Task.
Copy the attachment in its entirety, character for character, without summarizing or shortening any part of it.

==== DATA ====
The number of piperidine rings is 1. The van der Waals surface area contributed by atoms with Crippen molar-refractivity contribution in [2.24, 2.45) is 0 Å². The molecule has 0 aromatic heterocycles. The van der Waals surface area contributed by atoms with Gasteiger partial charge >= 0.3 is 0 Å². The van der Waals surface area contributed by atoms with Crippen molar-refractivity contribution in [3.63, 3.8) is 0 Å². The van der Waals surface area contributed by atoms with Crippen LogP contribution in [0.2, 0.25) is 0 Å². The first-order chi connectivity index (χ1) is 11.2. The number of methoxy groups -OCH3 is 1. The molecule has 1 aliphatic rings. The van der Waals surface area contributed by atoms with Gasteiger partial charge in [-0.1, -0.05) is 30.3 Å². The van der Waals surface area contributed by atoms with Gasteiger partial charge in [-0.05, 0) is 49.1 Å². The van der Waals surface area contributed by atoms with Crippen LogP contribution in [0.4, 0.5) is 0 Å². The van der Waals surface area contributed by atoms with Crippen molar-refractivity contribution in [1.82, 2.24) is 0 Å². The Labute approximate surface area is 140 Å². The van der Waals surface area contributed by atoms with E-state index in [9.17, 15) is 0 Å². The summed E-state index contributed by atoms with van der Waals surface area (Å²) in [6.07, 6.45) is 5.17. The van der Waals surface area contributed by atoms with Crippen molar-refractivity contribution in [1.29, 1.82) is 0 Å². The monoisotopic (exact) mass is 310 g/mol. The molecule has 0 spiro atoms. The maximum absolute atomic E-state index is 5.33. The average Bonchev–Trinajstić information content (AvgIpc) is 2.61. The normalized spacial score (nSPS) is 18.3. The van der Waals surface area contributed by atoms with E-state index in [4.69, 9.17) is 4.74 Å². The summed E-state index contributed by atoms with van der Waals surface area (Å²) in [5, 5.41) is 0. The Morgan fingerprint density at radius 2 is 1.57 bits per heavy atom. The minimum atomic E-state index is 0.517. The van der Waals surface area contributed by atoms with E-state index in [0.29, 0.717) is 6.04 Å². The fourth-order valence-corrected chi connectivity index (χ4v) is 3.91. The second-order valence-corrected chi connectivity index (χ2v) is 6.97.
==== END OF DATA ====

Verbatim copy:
The number of piperidine rings is 1. The van der Waals surface area contributed by atoms with Crippen molar-refractivity contribution in [2.24, 2.45) is 0 Å². The molecule has 0 aromatic heterocycles. The van der Waals surface area contributed by atoms with Gasteiger partial charge >= 0.3 is 0 Å². The van der Waals surface area contributed by atoms with Crippen molar-refractivity contribution in [3.63, 3.8) is 0 Å². The van der Waals surface area contributed by atoms with Crippen LogP contribution in [0.2, 0.25) is 0 Å². The first-order chi connectivity index (χ1) is 11.2. The number of methoxy groups -OCH3 is 1. The molecule has 1 aliphatic rings. The van der Waals surface area contributed by atoms with Gasteiger partial charge in [-0.1, -0.05) is 30.3 Å². The van der Waals surface area contributed by atoms with Gasteiger partial charge in [-0.05, 0) is 49.1 Å². The van der Waals surface area contributed by atoms with Crippen LogP contribution in [0.4, 0.5) is 0 Å². The van der Waals surface area contributed by atoms with Crippen molar-refractivity contribution in [1.82, 2.24) is 0 Å². The Labute approximate surface area is 140 Å². The van der Waals surface area contributed by atoms with E-state index in [9.17, 15) is 0 Å². The summed E-state index contributed by atoms with van der Waals surface area (Å²) in [6.07, 6.45) is 5.17. The van der Waals surface area contributed by atoms with Crippen molar-refractivity contribution in [1.29, 1.82) is 0 Å². The monoisotopic (exact) mass is 310 g/mol. The molecule has 0 spiro atoms. The maximum absolute atomic E-state index is 5.33. The average Bonchev–Trinajstić information content (AvgIpc) is 2.61. The normalized spacial score (nSPS) is 18.3. The van der Waals surface area contributed by atoms with E-state index in [4.69, 9.17) is 4.74 Å². The summed E-state index contributed by atoms with van der Waals surface area (Å²) in [5, 5.41) is 0. The Morgan fingerprint density at radius 2 is 1.57 bits per heavy atom. The minimum atomic E-state index is 0.517. The van der Waals surface area contributed by atoms with E-state index in [0.29, 0.717) is 6.04 Å². The fourth-order valence-corrected chi connectivity index (χ4v) is 3.91. The second-order valence-corrected chi connectivity index (χ2v) is 6.97.